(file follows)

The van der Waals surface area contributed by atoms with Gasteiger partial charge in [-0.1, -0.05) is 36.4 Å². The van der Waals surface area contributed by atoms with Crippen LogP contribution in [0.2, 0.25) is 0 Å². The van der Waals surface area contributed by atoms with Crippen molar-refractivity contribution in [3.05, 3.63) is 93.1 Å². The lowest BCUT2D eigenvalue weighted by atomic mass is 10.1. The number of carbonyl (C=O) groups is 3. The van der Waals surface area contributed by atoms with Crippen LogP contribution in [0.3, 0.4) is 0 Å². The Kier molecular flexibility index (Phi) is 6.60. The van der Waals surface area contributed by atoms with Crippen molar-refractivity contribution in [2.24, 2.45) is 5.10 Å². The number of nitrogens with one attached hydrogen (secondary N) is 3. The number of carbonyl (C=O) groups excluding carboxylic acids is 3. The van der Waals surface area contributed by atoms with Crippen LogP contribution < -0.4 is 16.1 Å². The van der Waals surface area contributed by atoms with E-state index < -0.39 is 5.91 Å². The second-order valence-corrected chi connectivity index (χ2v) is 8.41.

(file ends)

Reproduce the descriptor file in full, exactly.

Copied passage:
The van der Waals surface area contributed by atoms with Gasteiger partial charge in [-0.1, -0.05) is 36.4 Å². The van der Waals surface area contributed by atoms with Crippen LogP contribution in [0.2, 0.25) is 0 Å². The van der Waals surface area contributed by atoms with Crippen molar-refractivity contribution in [3.05, 3.63) is 93.1 Å². The lowest BCUT2D eigenvalue weighted by atomic mass is 10.1. The number of carbonyl (C=O) groups is 3. The van der Waals surface area contributed by atoms with Crippen LogP contribution in [0.3, 0.4) is 0 Å². The Kier molecular flexibility index (Phi) is 6.60. The van der Waals surface area contributed by atoms with Crippen molar-refractivity contribution in [2.24, 2.45) is 5.10 Å². The number of nitrogens with one attached hydrogen (secondary N) is 3. The number of carbonyl (C=O) groups excluding carboxylic acids is 3. The van der Waals surface area contributed by atoms with Crippen LogP contribution < -0.4 is 16.1 Å². The van der Waals surface area contributed by atoms with E-state index < -0.39 is 5.91 Å². The second-order valence-corrected chi connectivity index (χ2v) is 8.41.